Material can be transcendent.
Postmodernism is failing.
History is a spiral.
These three assumptions underlie Oren Pinhassi’s work. Beginning with the familiar—towels, a backpack, a dwelling—objects are transformed through the addition of another common material, plaster. Through this addition, he transubstantiates the everyday into thematic sculptural and architectural forms, an act that Pinhassi describes as transcendent. There is a key definition being explored through Pinhassi’s work: transformation vs. transcendence. Both connote change, however it is not a change in form that is Pinhassi’s goal, rather an elevation of form into the realm of critique.
Postmodernism promised a revaluation of culture following the deconstruction of Modernism. Pomo was suppose to be a putting back together. Pinhassi rightly accuses postmodernism, however, of focusing on deconstruction and calling it reconstruction. While these two activities are dialectically bound, the object of postmodern art and indeed postmodern society remains an act of deconstruction. Think of the popular memes of our society and the cultural attitudes they address. As a culture, we are still working to deconstruct the infrastructures of racism, sexism and power that predisposes an individual. Postmodernism ultimately promised a freedom of creation, a freedom of potential that is seemingly impossible without the dissolution of existing paradigms of power and privilege. The problem with this is that dissolution itself is an impossible activity, there is no null state of society that can act as a point of departure in reconstructing society. This is why the act of deconstruction and reconstruction are dialectically bound and subvert a linear understanding of history (hence, the spiral), while something is deconstructed, it transforms, it finds new context within the existing paradigm. Through the simultaneous act of reconstruction the object is always transformed but, Pinhassi asserts, it may transcend as well.
In Pinhassi’s 2014 installation, Untitled, he created a domestic space, a safe space, a shelter. The work isn’t actually a shelter, however, through its material form that calls upon the historical and material histories of its components while at the same time being present in a gallery context and through the material alterations of Pinhassi, it transcends what it is and becomes thematic. Behind this shelter is a brick bathtub, really a brick cube that is built around an emergency water reservoir, a 100 gallon plastic bag that consumers can buy to fill with water in emergencies instead of filling their apparently dirty bathtubs. The plastic bag in the shape of a bathtub calls up the theme of safety, security, necessity, while at the same time disrupting the cassual understanding of the object.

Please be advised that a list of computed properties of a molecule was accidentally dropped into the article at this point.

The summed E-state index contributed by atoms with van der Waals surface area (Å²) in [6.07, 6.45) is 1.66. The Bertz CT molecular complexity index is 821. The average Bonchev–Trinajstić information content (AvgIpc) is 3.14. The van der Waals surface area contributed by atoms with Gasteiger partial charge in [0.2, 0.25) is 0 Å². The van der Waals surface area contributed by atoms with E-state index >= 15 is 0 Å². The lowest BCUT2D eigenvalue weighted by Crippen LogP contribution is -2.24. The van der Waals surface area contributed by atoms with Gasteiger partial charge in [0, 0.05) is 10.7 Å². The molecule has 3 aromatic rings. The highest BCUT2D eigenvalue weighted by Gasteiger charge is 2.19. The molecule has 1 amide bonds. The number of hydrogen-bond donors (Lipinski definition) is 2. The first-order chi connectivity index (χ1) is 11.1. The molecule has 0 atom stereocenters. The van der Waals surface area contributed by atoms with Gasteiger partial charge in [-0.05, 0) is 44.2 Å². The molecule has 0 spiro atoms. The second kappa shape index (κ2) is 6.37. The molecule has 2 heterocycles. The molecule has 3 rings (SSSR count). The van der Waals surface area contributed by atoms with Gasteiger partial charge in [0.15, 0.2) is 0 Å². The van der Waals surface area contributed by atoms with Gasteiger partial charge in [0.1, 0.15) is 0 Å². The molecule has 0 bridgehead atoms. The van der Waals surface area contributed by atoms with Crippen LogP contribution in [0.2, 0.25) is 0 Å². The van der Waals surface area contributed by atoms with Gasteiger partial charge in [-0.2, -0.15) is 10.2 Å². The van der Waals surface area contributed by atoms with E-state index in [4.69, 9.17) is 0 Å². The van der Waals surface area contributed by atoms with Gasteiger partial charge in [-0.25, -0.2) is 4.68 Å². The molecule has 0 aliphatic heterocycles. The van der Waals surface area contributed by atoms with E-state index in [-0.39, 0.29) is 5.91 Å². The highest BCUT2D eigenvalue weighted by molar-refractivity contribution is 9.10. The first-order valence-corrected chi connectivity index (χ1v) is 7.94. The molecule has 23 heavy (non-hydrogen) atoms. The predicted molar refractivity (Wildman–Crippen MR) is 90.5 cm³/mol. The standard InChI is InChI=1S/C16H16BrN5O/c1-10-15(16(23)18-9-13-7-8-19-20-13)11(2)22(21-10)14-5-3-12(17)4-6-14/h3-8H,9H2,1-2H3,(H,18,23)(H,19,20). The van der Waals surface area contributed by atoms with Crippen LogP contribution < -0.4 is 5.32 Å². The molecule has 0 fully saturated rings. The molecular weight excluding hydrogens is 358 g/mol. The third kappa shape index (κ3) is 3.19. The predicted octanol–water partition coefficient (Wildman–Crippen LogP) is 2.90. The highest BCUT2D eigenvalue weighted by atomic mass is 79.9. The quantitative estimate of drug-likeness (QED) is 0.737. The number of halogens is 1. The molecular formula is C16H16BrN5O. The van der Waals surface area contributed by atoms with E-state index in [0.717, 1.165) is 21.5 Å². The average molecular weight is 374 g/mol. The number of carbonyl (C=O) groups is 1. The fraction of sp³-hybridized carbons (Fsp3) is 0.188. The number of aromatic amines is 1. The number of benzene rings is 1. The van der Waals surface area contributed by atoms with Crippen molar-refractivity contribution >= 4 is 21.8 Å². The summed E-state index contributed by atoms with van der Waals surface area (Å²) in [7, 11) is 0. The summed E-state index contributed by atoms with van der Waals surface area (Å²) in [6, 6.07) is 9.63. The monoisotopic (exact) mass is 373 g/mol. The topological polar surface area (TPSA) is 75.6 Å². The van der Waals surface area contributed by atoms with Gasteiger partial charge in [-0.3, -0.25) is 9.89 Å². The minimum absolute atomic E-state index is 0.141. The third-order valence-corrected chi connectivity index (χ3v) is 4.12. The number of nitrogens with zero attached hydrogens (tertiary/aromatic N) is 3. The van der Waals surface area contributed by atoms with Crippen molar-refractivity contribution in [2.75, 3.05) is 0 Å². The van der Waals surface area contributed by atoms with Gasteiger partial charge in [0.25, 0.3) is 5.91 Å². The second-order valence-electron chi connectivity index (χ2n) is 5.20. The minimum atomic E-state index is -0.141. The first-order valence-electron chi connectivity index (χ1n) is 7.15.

Plaster has a long history of being an art material but it is also used to build and parget walls, to set broken bones and was used in the mummification process. Modroc, the form of plaster used for setting bones is actually noted as one of the first invented composite materials. A very basic compound of alkaline lime and sand, plaster itself is transubstantial.
Sometimes these histories are obvious like the material itself, other times, not so much. The sweeping parabolas that constitute the shelter in Untitled are formed by gravity, an idea Pinhassi gleaned from a technique of the Spanish architect Antoni Gaudí. Pinhassi saw this use as bringing an otherwise hidden force to the fore. Gravity is always implicated in a structure as the structure must defy gravity to stand but one doesn’t necessarily think of this every time you step into a building. By submerging burlap in plaster then draping the sheets from two stable points and letting gravity and time shape the plaster arches, Pinhassi uses gravity as a material, the effect of which becomes apparent when the burlap arches are set sideways to form billowing columns that support a much greater arch canopy over the dwelling. The rigidity of the plaster together with the perceived flaccidity of the burlap situates the forms in a contested state. It is in this state of indeterminacy where the objects transcend their form and become contemplative objets d’art.
This essay was first published in the ArtSlant Prize 2014 Catalogue, on the occasion of the ArtSlant Prize 2014 exhibition at Aqua Art Miami, from Thursday, December 4—Sunday, December 7, 2014. Oren Pinhassi is the winner of the ArtSlant Prize Student category.
(All images: Oren Pinhassi, 2014; Courtesy of the artist and ArtSlant)
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